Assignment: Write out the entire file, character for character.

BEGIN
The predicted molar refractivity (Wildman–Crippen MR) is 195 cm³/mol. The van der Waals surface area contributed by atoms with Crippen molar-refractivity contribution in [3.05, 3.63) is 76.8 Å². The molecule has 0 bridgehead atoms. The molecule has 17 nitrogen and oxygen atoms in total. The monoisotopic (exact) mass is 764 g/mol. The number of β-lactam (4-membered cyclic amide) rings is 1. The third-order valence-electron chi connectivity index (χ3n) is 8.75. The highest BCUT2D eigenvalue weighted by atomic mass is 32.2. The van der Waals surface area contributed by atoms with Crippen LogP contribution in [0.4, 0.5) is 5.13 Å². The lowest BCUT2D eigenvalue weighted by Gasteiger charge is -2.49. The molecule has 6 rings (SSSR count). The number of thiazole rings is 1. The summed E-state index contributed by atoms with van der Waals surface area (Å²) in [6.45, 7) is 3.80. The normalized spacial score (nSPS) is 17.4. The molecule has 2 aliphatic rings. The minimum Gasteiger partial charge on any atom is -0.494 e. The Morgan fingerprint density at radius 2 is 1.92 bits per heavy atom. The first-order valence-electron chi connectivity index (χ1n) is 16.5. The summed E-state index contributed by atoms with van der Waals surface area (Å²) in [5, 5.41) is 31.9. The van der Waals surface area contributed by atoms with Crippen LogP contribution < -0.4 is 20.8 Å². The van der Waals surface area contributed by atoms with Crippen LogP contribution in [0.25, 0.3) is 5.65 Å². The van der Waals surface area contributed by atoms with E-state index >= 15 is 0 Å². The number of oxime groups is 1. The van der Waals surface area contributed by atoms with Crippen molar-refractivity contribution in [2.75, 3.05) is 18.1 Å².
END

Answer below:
The predicted molar refractivity (Wildman–Crippen MR) is 195 cm³/mol. The van der Waals surface area contributed by atoms with Crippen molar-refractivity contribution in [3.05, 3.63) is 76.8 Å². The molecule has 0 bridgehead atoms. The molecule has 17 nitrogen and oxygen atoms in total. The monoisotopic (exact) mass is 764 g/mol. The number of β-lactam (4-membered cyclic amide) rings is 1. The third-order valence-electron chi connectivity index (χ3n) is 8.75. The highest BCUT2D eigenvalue weighted by atomic mass is 32.2. The van der Waals surface area contributed by atoms with Crippen LogP contribution in [0.4, 0.5) is 5.13 Å². The lowest BCUT2D eigenvalue weighted by Gasteiger charge is -2.49. The molecule has 6 rings (SSSR count). The number of thiazole rings is 1. The summed E-state index contributed by atoms with van der Waals surface area (Å²) in [6.45, 7) is 3.80. The normalized spacial score (nSPS) is 17.4. The molecule has 2 aliphatic rings. The minimum Gasteiger partial charge on any atom is -0.494 e. The Morgan fingerprint density at radius 2 is 1.92 bits per heavy atom. The first-order valence-electron chi connectivity index (χ1n) is 16.5. The summed E-state index contributed by atoms with van der Waals surface area (Å²) in [5, 5.41) is 31.9. The van der Waals surface area contributed by atoms with Crippen LogP contribution < -0.4 is 20.8 Å². The van der Waals surface area contributed by atoms with Crippen LogP contribution in [0.25, 0.3) is 5.65 Å². The van der Waals surface area contributed by atoms with E-state index >= 15 is 0 Å². The number of oxime groups is 1. The van der Waals surface area contributed by atoms with Crippen molar-refractivity contribution in [2.75, 3.05) is 18.1 Å².